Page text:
My Jid to Me, and Him to Others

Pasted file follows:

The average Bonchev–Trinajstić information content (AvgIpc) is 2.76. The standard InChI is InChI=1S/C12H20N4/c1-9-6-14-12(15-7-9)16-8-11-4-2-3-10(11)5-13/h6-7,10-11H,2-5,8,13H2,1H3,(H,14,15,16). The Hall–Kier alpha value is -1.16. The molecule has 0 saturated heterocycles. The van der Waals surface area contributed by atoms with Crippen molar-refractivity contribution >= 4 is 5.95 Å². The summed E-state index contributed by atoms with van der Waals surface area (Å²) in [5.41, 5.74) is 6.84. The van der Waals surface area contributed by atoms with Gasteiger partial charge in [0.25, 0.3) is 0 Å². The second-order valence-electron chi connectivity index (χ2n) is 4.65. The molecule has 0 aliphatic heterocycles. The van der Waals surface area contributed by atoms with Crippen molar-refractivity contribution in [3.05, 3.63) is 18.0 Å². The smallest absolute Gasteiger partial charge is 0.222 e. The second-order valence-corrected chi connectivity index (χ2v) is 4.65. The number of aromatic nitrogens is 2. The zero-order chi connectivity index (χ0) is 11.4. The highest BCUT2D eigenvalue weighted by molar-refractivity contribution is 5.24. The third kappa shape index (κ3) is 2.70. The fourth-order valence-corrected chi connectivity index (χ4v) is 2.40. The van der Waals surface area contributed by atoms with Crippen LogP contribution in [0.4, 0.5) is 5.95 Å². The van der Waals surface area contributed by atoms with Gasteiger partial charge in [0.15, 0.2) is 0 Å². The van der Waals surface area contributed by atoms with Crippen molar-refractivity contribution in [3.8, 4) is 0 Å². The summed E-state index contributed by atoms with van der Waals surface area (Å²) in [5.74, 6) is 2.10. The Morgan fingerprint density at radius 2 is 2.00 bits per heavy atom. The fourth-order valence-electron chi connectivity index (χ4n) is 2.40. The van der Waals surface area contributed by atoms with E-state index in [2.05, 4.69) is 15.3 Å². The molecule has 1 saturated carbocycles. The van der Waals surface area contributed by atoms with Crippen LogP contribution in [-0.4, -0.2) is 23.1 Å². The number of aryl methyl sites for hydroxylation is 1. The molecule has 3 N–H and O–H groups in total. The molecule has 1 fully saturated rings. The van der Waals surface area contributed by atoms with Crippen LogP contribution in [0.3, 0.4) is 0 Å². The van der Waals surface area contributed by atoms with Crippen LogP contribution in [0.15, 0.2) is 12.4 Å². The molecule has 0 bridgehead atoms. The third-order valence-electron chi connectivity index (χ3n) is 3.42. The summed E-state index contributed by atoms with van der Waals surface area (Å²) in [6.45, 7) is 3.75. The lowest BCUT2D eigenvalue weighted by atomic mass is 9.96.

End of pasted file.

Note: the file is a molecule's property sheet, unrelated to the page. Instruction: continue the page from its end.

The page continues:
by Afra Alatas Ten years ago today, I kissed my grandfather’s cold, but smiling face goodbye. I had just turned eleven less than four months before that, and little did I know that he’d somehow always be around. My grandfather, Syed Hussein Alatas, was an interesting man, to say the least. To most people, he was known as an intellectual or as a politician. To me, he was a loving, humourous, entertaining and calm man who would always make Milo for my brothers and I every night, which we would drink while watching Mr Bean on television. [caption id="attachment_5940" align="aligncenter" width="393"] The author with her late grandfather, Prof. Syed Hussein Alatas[/caption] Holidays in KL My brothers and I spent most of our school holidays in our grandparents’ home in Kuala Lumpur, and the time spent there was always delightful. However, being the young and perhaps clueless child that I was, there were some instances that occurred with my grandfather which I could not really understand at the time. Sunday was the day that we would go to Amcorp Mall so that Jid (grandfather in Arabic) could spend what seemed like eons looking at second-hand books and chatting with the shopkeepers. My brothers, Babsy and I would be sitting in the living room, waiting for him to finish getting dressed, knocking on his door every few minutes telling him he was taking way too long. When he was finally ready, he’d be ready with his foldable stool, put it into the car boot, and off we’d go. Speaking of being in the car, one of the memories I have, which I never quite understood when it happened, was when people in cars driving pass us would look into our car and smile at us, or rather, smile at Jid. My reactions varied. “Look Jid, they’re smiling at us!” or, “Why are they looking at us like that?” This happened a number of times and would always surprise me. Babsy would sometimes answer, “Because they recognise Jid!” Other times, I remember looking at Jid’s side profile, knowing he was smiling, but at the same time trying to concentrate on driving safely. He never really responded to those remarks. He would just smile. Once we arrived at Amcorp Mall, I was sometimes asked to go with him to help with the books, and other times, just to keep him company. Occasionally, he would introduce me to the friendly shopkeepers, and they would tell me how lucky I was to have him as my grandfather. Why did people keep telling me that? I wondered. After he had bought countless books, we would sometimes go to McDonald’s for lunch, because that’s what every ten-year-old child likes to have for lunch (right?). One of the most vivid memories I have of these lunches in McDonald’s was when a young gentleman came up to our table to introduce himself to Jid and shake hands with him. I remember seeing Jid smiling, even though it was clear that he didn’t know who the gentleman was. There we were, eating our burgers and salty french fries, hands all dirty, and he was shaking hands with a complete stranger! Again, I never understood why random people wanted to shake hands with him. Sometimes, I also attended his lectures. I remember going for the launch of Local and Global: Social Transformation in Southeast Asia in Singapore and I remember attending an event at the Singapore Soka Association. In Malaysia, too, I have one memory of attending a lecture which he delivered in Malay. Jid had brought his tape recorder with him, wanting to record his lecture. In the middle of his lecture, I remember very clearly a ‘click’ sound going off, signalling to him that he had to replace the tape with a new one, or flip it to the other side. Upon hearing the sound, he then proceeded to ask the audience to wait for a second (“sebentar, ya”), while he did what he had to do with the tape. He didn’t turn the microphone off, so the audience not only saw what he was doing, but heard it all! I, of course, found it funny for some reason, and I laughed the whole time he was doing it. (This habit of laughing during lectures is unfortunately something I also do when my father gives lectures.) But the point is, why were all these people gathered in such a big hall to listen to Jid saying all these words that I could barely understand? “Because you’re an Alatas” As I grew up, I came to understand why he was, and still is, so well-respected, so important, so inspiring, and why people said hello to him in McDonald’s. After Jid passed away, I attended a lecture in Singapore which was delivered by his younger brother, Jid Naquib. Sitting beside me at the table was a lady who had no idea who I was. Upon finding out what my name was, and who I was there with, she excitably said, “Wow! I’m at a talk by Syed Naquib Alattas, being chaired by Syed Farid Alatas, sitting beside his daughter Afra Alatas, and I’ve just read Masturah Alatas’ book on Syed Hussein Alatas.” That was extremely overwhelming for the fifteen-year-old that I was at the time, but at least I understood why she was so excited. Every few years I would have teachers throughout all stages of my education who would tell me that they admired Jid, and I would always just smile and say thank you. Coming to university, his name was always mentioned in a few classes that I took. Sometimes, professors would ask if I was “Farid’s daughter” and would then tell me about Jid. In fact, this happened just two weeks ago. A professor whose class I’m taking for the first time, asked me if I was “Farid’s daughter”. Upon giving him a positive response, he said, “So Prof. Hussein Alatas was your grandfather, right?” He told me how he had once written an essay about Jid while doing his PhD, and that he spent some time with Jid when he was in NUS for a workshop a few years before he passed away. Today, another professor said the words “because you’re an Alatas” to me. Knowing that my professors know who Jid was is sometimes overwhelming, but at the same time, it encourages me to pursue my studies and interests with as much passion as he did. Missed presence After he passed away, holidays in KL were a little different. There wouldn’t be anyone challenging me to see who could finish the hot bowl of Quakers oats first, nobody would be calling me “tomato girl” and nobody would be standing by the window, looking out at the garden and clapping his hands to signal to my brothers and I that it was time to get ready for dinner. I wouldn’t be able to press the tobacco into his pipe and blow out the matchstick anymore, but I remember getting a whiff of his cherry tobacco once, even though nobody in the house was smoking. Nevertheless, our holidays were still delightful and I would sometimes spend my mornings in the living room with Grandma, both of us reading the newspapers. Sometimes I never finished reading the papers because Grandma would start recounting conversations she sometimes had with Jid and certain experiences she shared with him. Her favourite story was about how she met him while she was working in Radio Malaya and even though I had heard it countless times before, watching her recount that story, so full of expression, was always a joy. She also sometimes told me about her trip to Iran with Jid, which is one of the things my mother, an Iranian, had in common with them. [caption id="attachment_5941" align="aligncenter" width="574"] Author’s mother, Mojgan Shavarebi, and Syed Hussein Alatas having dinner with her[/caption] Besides that, cats were a ‘shared’ interest too. Both my grandparents loved cats and they both, together with Babsy, showed all of us what it meant to be loving owners and humans to our cats. My mother, however, used to be afraid of cats, just like I was when I was younger. I remember being most afraid of Tati and I would always put my legs up on the chair whenever she was near me. Whenever this happened, Jid would always tell us that the more afraid we are of them, the closer to us they’ll come. Over the years, I’ve watched my mother become much braver when she’s around our cats. I even see her smile when she strokes them, and I like to see how amused she is when she watches them play. Continuing to inspire At the end of all this, what I’m trying to say is that Jid had an impact on all of us in one way or the other. From humble shopkeepers to strangers, and to a lecture hall full of scholars, Jid had meant something to all of them. People still talk about him so many years after his death, and they continue to share with me their fondest memories of him, their favourite book that he’d written, or a quote they’d gotten from their readings of his work. When people tell me about Jid and how much his ideas inspire them, or how much they enjoy reading his books, my heart truly warms knowing that there are many people, especially university students, who will always appreciate him and his passion for the issues that he wrote and spoke about. When I tell people that I decided to major in History instead of Sociology, they still tell me that they believe I will somehow continue his legacy, just as they believe the rest of my family will. His ideas and writings will always be an inspiration for me and many others, and his pursuit of knowledge will always be something that I will strive to emulate.